Like many other places around the globe, London streets recently became a testbed for self-driving vehicles. Autonomous taxis were part of a week-long trial conducted by the DRIVEN autonomous vehicle technology consortium.
The taxis went up a down a pre-determined route through Stratford right near Queen Elizabeth Olympic Park. While the cars are level 4 (able to operate without human intervention), there was a safety official inside the vehicles as a precaution.
London Self-Driving Taxis Used Oxbotica Software
The test cars were a collection of modified Ford Mondeos equipped with Selenium software from Oxford-based autonomous vehicle company Oxbotica. Selenium acts as the brain of the self-driving vehicle. It takes data from onboard sensors to help make decisions and navigate the roads.
Oxbotica’s vehicles are also connected to Caesium, a cloud-based fleet management system which co-ordinates multiple vehicles and allows them to exchange data without human interaction.
Members of Public Allowed to be Passengers
According to the DRIVEN consortium, the goal of the tests was to show autonomous vehicles can operate smoothly, safely and legally in a congested city like London. Members of the public were allowed to be passengers in the self-driving taxis as they went around Stratford.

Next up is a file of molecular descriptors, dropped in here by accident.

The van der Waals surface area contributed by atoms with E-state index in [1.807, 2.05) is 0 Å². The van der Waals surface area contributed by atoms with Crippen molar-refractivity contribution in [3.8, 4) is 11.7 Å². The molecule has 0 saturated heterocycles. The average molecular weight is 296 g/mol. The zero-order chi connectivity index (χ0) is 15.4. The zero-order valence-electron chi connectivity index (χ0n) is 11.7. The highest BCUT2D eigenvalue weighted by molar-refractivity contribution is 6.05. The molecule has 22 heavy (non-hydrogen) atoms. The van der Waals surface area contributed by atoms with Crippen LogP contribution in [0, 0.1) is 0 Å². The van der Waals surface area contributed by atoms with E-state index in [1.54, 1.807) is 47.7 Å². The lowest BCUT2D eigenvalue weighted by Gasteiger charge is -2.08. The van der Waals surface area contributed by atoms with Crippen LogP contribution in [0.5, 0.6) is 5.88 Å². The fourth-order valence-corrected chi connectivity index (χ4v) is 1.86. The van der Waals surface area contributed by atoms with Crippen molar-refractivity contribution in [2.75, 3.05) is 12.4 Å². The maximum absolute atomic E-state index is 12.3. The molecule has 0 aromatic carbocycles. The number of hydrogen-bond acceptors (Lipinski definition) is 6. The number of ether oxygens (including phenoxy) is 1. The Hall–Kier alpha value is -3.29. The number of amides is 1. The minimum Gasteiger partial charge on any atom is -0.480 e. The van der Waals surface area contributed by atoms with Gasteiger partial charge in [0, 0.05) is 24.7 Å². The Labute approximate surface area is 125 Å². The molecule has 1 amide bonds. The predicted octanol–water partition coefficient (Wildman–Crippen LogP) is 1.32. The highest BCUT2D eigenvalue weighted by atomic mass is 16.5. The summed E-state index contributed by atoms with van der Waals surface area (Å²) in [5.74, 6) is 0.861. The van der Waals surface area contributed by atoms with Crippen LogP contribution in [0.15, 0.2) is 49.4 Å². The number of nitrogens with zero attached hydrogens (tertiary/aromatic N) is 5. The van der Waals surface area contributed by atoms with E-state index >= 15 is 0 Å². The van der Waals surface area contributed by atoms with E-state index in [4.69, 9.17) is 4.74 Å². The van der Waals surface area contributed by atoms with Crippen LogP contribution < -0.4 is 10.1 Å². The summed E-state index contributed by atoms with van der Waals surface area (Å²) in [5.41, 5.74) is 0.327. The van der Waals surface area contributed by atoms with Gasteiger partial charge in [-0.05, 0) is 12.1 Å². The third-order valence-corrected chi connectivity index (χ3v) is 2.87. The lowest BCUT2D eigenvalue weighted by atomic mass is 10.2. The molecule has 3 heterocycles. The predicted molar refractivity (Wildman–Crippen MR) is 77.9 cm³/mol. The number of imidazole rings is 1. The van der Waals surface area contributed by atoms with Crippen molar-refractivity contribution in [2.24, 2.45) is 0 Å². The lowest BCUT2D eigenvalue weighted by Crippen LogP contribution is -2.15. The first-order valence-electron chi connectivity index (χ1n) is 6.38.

“The completion of the DRIVEN project marks a significant milestone for the future of autonomous vehicles in the UK. Establishing Britain as a world leader for innovative technologies has been at the heart of our mission and we’re incredibly proud of the steps we have taken to help make AVs a reality on our roads,” said Dr. Graeme Smith, DRIVEN program director and Oxbotica senior vice president of external affairs.
No word on when autonomous vehicles will become a permanent fixture on London’s streets, but the UK expects fully self-driving vehicles on roads by 2021.